The sisters are also co-authors of The Kids Are All Right, a memoir in four voices in which they tell the story of losing both their parents at an early age from their own perspectives, as well as that of their brother Dan and their older sister Amanda.
They agreed to apply the “Page 99 Test” to their new book -- page 99 wound up being one of Liz's chapters -- and learned the following:
To set the scene, Liz, a 15-year-old sophomore, has started dating Paul Martino, a popular senior at Fox Lane High School. He knows her father died in a car accident two years earlier, but does not know that her mother, a well known soap opera actress, is ill with cancer.Learn more about the book and authors at the official The Kids Are All Right website and blog.
From that moment on, I knew what it was like to be Paul Martino's girlfriend. It was bliss. When he smiled at me in the hallway, helium replaced blood in my veins. If he snuck a kiss, I was paralyzed. And everyone at school knew we were dating. At Fox Lane, I was Paul's girlfriend, not the daughter of a sick widow. I worked hard to keep those two identities separate. No one at home knew I was dating Paul. There was no point in telling anyone: Amanda thought Paul was an asshole--to her, all jocks were. And Mom had other things to think about. June, her character on Loving, was about to murder her husband Garth Slater, who kept her drunk so he could sneak into their daughter Lily's room at night to molest her. In the script, she kills Garth to protect Lily. While that may have been good for Lily, it was not good for us. June was being sent to an insane asylum which meant Mom was out of a job as of that spring.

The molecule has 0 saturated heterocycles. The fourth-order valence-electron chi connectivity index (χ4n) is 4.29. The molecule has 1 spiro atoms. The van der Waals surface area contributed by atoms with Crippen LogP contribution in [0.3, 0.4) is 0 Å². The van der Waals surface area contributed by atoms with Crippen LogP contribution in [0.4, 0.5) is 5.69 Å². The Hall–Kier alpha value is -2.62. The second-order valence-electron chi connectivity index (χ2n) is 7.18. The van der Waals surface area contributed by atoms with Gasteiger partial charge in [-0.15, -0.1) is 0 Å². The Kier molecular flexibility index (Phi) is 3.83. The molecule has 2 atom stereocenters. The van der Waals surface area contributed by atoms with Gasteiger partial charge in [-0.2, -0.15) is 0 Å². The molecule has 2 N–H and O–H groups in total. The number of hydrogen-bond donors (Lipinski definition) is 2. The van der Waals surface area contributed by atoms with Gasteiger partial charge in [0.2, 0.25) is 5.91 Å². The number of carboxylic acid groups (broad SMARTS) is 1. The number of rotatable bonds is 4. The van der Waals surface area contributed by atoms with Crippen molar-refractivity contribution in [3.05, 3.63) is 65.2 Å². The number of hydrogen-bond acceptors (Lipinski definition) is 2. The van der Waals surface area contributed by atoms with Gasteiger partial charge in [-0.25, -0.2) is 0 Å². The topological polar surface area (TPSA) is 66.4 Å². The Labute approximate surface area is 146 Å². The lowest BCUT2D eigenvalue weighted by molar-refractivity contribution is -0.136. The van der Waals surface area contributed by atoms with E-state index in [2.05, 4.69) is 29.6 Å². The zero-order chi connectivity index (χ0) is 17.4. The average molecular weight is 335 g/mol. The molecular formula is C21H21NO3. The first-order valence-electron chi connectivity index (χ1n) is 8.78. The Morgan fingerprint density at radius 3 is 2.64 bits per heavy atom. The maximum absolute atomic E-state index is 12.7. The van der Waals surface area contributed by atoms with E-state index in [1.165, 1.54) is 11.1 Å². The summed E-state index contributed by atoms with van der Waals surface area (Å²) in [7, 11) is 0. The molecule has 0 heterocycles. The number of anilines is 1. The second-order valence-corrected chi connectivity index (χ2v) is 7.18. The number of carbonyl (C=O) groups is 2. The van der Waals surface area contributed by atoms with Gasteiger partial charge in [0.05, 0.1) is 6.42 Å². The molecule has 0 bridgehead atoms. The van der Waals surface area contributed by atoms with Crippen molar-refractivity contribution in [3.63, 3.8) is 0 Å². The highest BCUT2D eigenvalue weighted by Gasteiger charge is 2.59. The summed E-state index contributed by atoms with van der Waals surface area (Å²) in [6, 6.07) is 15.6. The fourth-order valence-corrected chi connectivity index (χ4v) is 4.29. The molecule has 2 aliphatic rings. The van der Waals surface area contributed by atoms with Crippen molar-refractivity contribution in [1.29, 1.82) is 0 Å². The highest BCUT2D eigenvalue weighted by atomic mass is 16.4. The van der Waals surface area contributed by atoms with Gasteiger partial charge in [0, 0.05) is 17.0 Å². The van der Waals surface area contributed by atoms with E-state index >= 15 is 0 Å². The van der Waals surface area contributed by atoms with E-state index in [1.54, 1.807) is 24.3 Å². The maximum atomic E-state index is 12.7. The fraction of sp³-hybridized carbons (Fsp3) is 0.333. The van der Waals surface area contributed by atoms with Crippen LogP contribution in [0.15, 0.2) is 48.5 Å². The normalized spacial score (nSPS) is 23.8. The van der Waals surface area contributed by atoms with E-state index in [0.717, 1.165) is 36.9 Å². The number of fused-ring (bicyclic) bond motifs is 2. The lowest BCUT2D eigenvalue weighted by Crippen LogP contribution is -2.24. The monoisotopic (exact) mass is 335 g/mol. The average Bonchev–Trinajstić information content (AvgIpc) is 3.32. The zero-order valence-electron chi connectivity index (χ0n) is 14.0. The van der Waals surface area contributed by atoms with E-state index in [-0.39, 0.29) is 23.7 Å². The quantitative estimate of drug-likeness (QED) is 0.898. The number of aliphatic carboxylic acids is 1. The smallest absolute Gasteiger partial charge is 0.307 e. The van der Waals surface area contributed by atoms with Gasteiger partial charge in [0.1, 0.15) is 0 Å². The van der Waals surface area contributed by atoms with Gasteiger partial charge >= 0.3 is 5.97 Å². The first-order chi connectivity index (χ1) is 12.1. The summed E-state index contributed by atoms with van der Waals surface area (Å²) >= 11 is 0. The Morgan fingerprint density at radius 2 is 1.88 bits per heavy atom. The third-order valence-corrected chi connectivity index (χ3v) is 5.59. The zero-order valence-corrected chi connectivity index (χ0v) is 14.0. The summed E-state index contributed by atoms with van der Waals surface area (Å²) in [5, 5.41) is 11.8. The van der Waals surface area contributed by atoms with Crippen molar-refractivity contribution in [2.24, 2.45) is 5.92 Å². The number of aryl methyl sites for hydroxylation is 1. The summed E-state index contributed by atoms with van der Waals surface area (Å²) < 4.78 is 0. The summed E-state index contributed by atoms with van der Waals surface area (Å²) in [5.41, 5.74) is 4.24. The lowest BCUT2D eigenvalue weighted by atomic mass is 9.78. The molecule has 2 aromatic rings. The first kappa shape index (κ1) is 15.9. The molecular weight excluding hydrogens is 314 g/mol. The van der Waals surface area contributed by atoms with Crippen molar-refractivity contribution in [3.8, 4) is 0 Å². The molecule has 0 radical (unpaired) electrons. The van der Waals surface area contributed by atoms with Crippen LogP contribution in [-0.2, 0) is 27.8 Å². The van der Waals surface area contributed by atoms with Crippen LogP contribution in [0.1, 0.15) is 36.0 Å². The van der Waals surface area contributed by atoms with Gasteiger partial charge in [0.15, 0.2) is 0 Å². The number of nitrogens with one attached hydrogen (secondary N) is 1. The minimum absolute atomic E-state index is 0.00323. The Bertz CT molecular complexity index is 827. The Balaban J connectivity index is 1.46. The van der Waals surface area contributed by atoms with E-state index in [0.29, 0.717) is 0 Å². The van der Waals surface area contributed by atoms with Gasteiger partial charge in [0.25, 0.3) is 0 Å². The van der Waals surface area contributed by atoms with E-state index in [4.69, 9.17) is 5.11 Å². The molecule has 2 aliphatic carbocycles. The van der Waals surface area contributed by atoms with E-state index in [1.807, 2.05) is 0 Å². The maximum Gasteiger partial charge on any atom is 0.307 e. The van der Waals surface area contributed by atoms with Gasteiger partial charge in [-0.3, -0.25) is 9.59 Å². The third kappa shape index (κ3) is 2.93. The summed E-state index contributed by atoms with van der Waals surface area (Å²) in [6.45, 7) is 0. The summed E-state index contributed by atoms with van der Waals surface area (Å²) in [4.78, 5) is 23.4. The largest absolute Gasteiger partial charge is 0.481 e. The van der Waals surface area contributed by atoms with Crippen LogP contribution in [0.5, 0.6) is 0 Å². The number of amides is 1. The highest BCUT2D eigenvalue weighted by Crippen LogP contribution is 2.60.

Those last few lines sum up the tragi-comedy that was our life back in the early eighties. Handsome, investment banker father dies in mysterious car accident in 1982 leaving four children fatherless and his glamorous soap opera star wife, she soon finds out, 1.2 million dollars in debt. Then, exactly one month after he died, our mother was diagnosed with terminal cancer. It turns out our mother’s real life death -- slow, painful, brutal over the next three and a half years -- was not nearly as sensational as any of her daytime deaths. Morgan Fairchild shot her, as Eunice on Search for Tomorrow in the late seventies, and then she, playing Margo on The Edge of Night was bludgeoned with a fire poker in a who-dun-it story line that involved a cult leader, pornography and a sham marriage. Dying from colon cancer was dull in comparison.
But we don't know that she is going to die on page 99. At this point, we think she is going to be fine because she has to be: if she lost her battle with the big C, then the four of us would be orphans. And that was a story line none of us could fathom.